Academic Master

Health Care

The Care Plans During Pregnancy

The expected delivery date is calculated by adding 280 days to the day of the last normal menstrual period. In the case scenario offered, adding 280 days to the first December 2012 gives the expected delivery date to be the seventh September 2013. Calculation of the expected delivery date is important in ensuring that the patient receives adequate prenatal care. It is crucial to use the last normal menstrual period in the calculation to avoid misleading calculations. Apart from obtaining the last normal menstrual period history, it is crucial to ask if the patient had been in any sexual contact when during the time. A comprehensive sexual history can also help unmask other markers of ill health, like emotional and psychological torture (McGlynn, 2017). Confirmatory tests on the expected date of delivery can be obtained by the use of ultrasound (Fleming, 2016).

Ensuring a healthy pregnancy is the role of both the mother and the healthcare provider. Comprehensive prenatal care ensures not only a healthy child but also a successful pregnancy outcome with reduced chances of pregnancy complications. A pre-conception care plan can also be helpful in avoiding genetic combinations that would be disastrous to the child. It can also help create a health program in which the mother gets mineral supplements before conception to ensure a healthy pregnancy. Seeking preconception care can also help ensure that the patient avoids drugs and chemicals that predispose the child to congenital anomalies (Genuis, 2016).

Developing a care plan during pregnancy helps avoid pregnancy complications. The care plan should include regular visits for check-ups at the clinic. These check-ups include tests for infections that could pose a danger to the developing fetus. A VDRL test should be conducted to isolate any syphilis infections and treat the positive cases. Offering dietary guidance and food supplements when necessary forms another care practice during prenatal care. The mother has to be educated on the increased nutritional requirements in her body, especially the most important components like folic acid, calcium, and phosphorous. Identifying and treating dietary deficiencies early enough can help prevent the birth of a malnourished child or reduce the chances of getting infections due to dietary deficiencies.

The use of recreational drugs like tobacco and alcohol can also pose a danger to the developing fetus. The clinician has to educate the mother on the drugs and other herbal substances that could constitute a danger to the developing fetus if used during the pregnancy period. The presence of congenital anomalies is reduced when the mother avoids the use of teratogens.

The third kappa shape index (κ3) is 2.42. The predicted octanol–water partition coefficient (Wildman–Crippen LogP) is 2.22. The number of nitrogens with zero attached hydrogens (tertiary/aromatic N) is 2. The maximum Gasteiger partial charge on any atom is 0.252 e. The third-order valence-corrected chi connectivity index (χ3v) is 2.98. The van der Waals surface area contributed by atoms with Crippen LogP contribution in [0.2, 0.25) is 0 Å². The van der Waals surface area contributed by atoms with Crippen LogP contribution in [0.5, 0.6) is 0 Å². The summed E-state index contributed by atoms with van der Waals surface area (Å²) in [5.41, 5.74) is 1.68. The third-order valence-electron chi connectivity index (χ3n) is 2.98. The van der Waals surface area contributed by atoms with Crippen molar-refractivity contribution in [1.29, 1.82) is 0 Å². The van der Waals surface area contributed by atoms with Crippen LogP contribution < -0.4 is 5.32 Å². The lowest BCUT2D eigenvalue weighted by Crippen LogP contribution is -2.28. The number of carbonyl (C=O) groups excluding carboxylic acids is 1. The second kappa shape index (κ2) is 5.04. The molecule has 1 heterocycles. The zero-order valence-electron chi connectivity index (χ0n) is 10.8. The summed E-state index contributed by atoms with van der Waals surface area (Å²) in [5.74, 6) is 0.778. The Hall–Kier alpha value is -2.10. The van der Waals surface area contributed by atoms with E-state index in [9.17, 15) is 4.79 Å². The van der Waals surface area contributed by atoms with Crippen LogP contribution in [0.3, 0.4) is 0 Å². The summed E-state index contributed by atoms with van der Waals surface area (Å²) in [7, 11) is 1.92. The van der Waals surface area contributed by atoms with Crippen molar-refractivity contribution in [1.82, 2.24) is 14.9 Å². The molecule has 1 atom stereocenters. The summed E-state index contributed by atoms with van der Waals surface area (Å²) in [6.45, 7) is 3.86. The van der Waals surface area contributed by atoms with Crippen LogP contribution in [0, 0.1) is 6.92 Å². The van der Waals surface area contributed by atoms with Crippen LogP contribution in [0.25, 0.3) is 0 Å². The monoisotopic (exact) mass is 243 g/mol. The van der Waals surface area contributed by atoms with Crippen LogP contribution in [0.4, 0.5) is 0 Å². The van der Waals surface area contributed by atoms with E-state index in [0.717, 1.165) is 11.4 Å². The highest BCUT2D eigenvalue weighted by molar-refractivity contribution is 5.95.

Establishing other risk factors for either the mother or the developing fetus is also crucial during the prenatal care period. Establishing the history of any previous illnesses like diabetes and hypertension can help avoid complications related to pregnancy. Carrying out tests during clinic visits can also help isolate some of these diseases before they pose a danger to the patient. Random blood sugar tests, the evaluation of vital signs, and a careful recording of weight changes are some of the tests that can help isolate possible clinical signs of disease.

The use of diagnostic imaging like ultrasounds helps identify the actual expected delivery date. It can also isolate any abnormalities in the developing fetus. Neural tube defects, GIT abnormalities, and other developmental deficits can be isolated early and managed (Chibueze, 2017).

References

Chibueze, E. C. (2017). Diagnostic accuracy of ultrasound scanning for prenatal microcephaly in the context of Zika virus infection: a systematic review and meta-analysis. Scientific reports, 7(1), 2310.

Fleming, P. J. (2016). Estimating discharge dates using routinely collected data: improving the preparedness of parents of preterm infants for discharge home. Archives of Disease in Childhood-Fetal and Neonatal Edition.

Genuis, S. J. (2016). Preconception care: a new standard of care within maternal health services. BioMed research international.

McGlynn, C. (2017). Rape Trials and Sexual History Evidence: Reforming the Law on Third-Party Evidence. The Journal of Criminal Law, 81(5), 367-392.

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